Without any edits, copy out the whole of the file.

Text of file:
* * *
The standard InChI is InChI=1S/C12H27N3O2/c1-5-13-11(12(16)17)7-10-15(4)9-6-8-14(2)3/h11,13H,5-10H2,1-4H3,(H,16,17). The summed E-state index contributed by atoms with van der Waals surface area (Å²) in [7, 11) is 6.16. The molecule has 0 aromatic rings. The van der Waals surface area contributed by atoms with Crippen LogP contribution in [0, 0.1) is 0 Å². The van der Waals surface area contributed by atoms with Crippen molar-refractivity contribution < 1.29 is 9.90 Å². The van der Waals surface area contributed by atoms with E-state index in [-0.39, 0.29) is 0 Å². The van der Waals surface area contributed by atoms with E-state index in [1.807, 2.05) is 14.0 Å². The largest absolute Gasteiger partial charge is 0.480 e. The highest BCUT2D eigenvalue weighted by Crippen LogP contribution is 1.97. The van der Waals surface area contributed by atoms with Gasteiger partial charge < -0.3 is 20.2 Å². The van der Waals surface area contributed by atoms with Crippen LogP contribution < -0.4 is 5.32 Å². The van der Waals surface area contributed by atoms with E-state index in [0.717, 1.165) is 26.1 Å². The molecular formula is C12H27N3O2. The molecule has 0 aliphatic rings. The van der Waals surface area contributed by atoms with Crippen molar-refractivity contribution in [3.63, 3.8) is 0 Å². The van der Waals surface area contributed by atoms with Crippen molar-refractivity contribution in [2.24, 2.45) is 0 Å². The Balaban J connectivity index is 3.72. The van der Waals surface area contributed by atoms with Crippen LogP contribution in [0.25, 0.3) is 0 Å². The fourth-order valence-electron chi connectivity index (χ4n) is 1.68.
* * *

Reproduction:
The standard InChI is InChI=1S/C12H27N3O2/c1-5-13-11(12(16)17)7-10-15(4)9-6-8-14(2)3/h11,13H,5-10H2,1-4H3,(H,16,17). The summed E-state index contributed by atoms with van der Waals surface area (Å²) in [7, 11) is 6.16. The molecule has 0 aromatic rings. The van der Waals surface area contributed by atoms with Crippen LogP contribution in [0, 0.1) is 0 Å². The van der Waals surface area contributed by atoms with Crippen molar-refractivity contribution < 1.29 is 9.90 Å². The van der Waals surface area contributed by atoms with E-state index in [-0.39, 0.29) is 0 Å². The van der Waals surface area contributed by atoms with E-state index in [1.807, 2.05) is 14.0 Å². The largest absolute Gasteiger partial charge is 0.480 e. The highest BCUT2D eigenvalue weighted by Crippen LogP contribution is 1.97. The van der Waals surface area contributed by atoms with Gasteiger partial charge < -0.3 is 20.2 Å². The van der Waals surface area contributed by atoms with Crippen LogP contribution < -0.4 is 5.32 Å². The van der Waals surface area contributed by atoms with E-state index in [0.717, 1.165) is 26.1 Å². The molecular formula is C12H27N3O2. The molecule has 0 aliphatic rings. The van der Waals surface area contributed by atoms with Crippen molar-refractivity contribution in [3.63, 3.8) is 0 Å². The van der Waals surface area contributed by atoms with Crippen molar-refractivity contribution in [2.24, 2.45) is 0 Å². The Balaban J connectivity index is 3.72. The van der Waals surface area contributed by atoms with Crippen LogP contribution in [0.25, 0.3) is 0 Å². The fourth-order valence-electron chi connectivity index (χ4n) is 1.68.